Facility Security, Part Five: The Key to Creating Secure Passwords

January 25, 2017


Cybercrime is getting worse every year. One estimate claims that its impact on the world economy is as high as $15 trillion. In other articles, we’ve covered several forms of cybercrime, including ransomware, phishing, visual hacking, as well as threats related to cell phone infections. This month we’ll look at one of the easiest ways to prevent cybercrime, but it’s a way that most people fail to properly appreciate – creating a secure password.

There’s a fine line to walk between creating a password that is secure and one that is easy enough to remember. Obviously using your pet’s name can be easy to hack, whereas using something like %Fbo*2Bq is highly secure but will be too hard to remember, forcing employees to write them down, which negates the security of the password.

Here are some tips to creating secure passwords that are also easy to remember.

  1. Avoid easy passwords like password, abc123, welcome, iloveyou, qwert, 123456, or even using your username as a password. These are not just random examples – these are actually the most used passwords in the world.
  2. Use more than one word. One word passwords are very easy for hackers to crack. But by simply putting two random words together that you can remember, such as fluffygown, rumpleball or jinglehook, you drastically increase the security of the password. Adding symbols between those words increases the security even further, for example fluffy#gown, rumple!ball or jingle%hook.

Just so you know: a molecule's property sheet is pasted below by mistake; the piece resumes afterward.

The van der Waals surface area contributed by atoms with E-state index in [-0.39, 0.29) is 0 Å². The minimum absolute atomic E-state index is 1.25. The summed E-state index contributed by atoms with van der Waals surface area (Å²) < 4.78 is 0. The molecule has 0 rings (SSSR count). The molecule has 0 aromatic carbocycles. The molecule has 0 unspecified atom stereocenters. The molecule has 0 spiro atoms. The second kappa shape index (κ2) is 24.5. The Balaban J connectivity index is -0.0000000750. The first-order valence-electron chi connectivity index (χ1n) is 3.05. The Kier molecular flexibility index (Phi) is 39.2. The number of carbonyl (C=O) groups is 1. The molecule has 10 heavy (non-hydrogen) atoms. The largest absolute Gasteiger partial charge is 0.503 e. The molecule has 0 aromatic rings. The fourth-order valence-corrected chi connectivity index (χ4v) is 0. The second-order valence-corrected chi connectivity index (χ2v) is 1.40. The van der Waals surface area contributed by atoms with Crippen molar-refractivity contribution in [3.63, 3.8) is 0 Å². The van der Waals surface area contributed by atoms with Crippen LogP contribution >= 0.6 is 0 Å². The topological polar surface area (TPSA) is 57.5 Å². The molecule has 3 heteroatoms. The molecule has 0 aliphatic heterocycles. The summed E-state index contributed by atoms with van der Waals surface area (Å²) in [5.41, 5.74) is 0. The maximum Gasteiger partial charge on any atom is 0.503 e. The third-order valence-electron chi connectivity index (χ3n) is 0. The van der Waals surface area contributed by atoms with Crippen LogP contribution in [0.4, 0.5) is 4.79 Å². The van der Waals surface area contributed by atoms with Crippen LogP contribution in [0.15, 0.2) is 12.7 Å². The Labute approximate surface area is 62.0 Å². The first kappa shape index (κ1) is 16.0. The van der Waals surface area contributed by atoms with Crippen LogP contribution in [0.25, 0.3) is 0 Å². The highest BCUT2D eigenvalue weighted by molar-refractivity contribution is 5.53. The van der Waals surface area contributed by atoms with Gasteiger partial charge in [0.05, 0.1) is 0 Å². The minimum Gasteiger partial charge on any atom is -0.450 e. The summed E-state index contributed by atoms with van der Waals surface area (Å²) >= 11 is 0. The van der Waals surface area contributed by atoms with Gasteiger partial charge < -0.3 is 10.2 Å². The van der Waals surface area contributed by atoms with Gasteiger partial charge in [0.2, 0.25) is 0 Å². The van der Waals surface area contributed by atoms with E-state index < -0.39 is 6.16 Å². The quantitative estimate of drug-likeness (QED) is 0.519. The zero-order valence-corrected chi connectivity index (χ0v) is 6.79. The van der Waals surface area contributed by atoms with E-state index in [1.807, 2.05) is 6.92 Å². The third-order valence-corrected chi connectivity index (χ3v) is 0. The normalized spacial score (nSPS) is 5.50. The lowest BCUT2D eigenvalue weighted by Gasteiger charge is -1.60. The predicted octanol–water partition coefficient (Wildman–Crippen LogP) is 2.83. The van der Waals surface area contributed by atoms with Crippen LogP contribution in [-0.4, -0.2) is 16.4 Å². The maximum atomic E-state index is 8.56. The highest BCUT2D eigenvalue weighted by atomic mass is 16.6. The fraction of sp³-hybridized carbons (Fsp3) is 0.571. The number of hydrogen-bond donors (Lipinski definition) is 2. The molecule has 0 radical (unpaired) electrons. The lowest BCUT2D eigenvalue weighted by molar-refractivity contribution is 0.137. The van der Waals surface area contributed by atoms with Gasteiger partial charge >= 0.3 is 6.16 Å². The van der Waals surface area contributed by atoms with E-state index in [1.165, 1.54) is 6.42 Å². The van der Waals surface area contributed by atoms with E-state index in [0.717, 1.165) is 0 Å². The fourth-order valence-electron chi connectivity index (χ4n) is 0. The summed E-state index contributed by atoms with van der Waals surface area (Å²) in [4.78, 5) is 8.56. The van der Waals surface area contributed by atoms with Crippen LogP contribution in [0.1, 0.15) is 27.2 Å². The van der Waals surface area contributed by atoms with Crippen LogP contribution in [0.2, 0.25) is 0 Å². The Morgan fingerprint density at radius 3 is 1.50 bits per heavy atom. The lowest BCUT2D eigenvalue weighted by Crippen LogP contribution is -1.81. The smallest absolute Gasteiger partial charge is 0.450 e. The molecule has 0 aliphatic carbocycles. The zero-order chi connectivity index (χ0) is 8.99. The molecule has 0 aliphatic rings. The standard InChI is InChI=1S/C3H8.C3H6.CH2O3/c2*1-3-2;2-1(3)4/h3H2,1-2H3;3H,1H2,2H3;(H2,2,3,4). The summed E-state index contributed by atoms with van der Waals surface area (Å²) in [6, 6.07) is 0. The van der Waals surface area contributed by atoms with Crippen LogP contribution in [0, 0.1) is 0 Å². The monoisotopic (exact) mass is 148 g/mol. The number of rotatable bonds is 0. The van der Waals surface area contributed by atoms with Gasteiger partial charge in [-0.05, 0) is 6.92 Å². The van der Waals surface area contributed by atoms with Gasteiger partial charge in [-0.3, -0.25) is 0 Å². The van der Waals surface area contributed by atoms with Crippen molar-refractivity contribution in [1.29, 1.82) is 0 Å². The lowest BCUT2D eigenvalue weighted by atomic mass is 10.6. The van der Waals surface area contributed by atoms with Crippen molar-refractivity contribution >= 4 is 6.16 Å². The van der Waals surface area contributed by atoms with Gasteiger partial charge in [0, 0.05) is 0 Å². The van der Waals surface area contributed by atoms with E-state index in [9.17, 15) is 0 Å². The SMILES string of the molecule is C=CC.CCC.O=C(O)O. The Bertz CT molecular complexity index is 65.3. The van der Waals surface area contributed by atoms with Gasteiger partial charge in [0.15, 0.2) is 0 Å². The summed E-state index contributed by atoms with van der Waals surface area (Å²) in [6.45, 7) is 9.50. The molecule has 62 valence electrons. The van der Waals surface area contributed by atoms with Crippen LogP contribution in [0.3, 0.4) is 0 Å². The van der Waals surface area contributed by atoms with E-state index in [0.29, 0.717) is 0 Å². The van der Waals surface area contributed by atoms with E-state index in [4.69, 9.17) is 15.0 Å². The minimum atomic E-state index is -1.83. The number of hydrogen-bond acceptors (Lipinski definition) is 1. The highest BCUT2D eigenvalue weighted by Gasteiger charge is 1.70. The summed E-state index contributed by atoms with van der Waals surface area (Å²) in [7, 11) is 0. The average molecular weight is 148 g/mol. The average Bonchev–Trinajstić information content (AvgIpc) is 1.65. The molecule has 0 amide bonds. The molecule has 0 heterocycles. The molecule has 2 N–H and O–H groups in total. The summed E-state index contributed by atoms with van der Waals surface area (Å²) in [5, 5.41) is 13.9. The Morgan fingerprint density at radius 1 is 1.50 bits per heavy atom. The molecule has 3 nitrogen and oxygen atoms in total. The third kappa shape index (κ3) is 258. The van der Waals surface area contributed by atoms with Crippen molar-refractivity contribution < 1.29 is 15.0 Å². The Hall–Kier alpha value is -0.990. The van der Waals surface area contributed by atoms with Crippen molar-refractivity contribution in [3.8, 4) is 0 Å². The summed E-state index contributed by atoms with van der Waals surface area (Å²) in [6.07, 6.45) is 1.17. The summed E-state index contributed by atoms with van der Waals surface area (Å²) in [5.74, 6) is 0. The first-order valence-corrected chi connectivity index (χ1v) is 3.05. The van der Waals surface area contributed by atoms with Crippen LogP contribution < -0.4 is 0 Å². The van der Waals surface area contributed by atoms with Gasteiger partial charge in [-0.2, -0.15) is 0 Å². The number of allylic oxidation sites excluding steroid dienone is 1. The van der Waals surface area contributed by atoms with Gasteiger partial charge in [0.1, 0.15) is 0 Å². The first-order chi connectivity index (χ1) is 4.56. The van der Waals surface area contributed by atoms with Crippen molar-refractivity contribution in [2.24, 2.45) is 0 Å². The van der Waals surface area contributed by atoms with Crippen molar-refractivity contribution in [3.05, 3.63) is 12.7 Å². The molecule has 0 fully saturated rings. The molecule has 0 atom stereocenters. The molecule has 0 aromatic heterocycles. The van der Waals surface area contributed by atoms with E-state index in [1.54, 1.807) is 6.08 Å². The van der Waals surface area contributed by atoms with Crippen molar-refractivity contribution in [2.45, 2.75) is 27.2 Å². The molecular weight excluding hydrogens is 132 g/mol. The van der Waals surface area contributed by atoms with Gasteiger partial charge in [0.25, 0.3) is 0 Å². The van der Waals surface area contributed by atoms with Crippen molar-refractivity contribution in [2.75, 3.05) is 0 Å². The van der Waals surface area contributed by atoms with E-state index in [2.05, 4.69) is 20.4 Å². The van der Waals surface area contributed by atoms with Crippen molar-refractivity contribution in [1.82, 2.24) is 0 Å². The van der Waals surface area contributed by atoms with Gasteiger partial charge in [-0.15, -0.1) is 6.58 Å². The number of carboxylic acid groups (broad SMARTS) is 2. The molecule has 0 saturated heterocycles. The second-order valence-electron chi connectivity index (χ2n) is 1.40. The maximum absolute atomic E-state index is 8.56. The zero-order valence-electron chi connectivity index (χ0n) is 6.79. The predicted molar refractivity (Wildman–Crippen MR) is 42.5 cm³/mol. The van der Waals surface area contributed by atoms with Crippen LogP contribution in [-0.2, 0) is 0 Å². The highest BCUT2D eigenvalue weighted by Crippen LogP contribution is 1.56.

3. Use different character classes. This has become commonplace and for good reason. Typically, the more character classes you use in your password, the more secure it is. Classes include: lower case letters; upper case letters; numbers; and symbols (e.g. %^&*><). StarterBoy is more secure than starterboy. $tarterB0y is even more secure.
  4. Use “Leet” or “leetspeak” (a.k.a. 1337), which is an alternative alphabet often used online. In Leet, you replace characters with others that look similar. For example, an E becomes a 3, an S becomes 5, etc. For example, starterboy becomes 5t@R73r80y. Learn more in the quick guide to 1337.
  5. Be sure to use different passwords for different sites and change them regularly. Do not use your company passwords on your Facebook page, or vice versa. Encourage your employees to use these tips not just for logging into to your network or servers, but also for any site that require passwords. Employees should change their passwords every quarter.

Use a little imagination and you can create a memorable and secure password that will help keep your facility safe from cybercrime. For more help on keeping your facility secure, contact Vanguard Resources.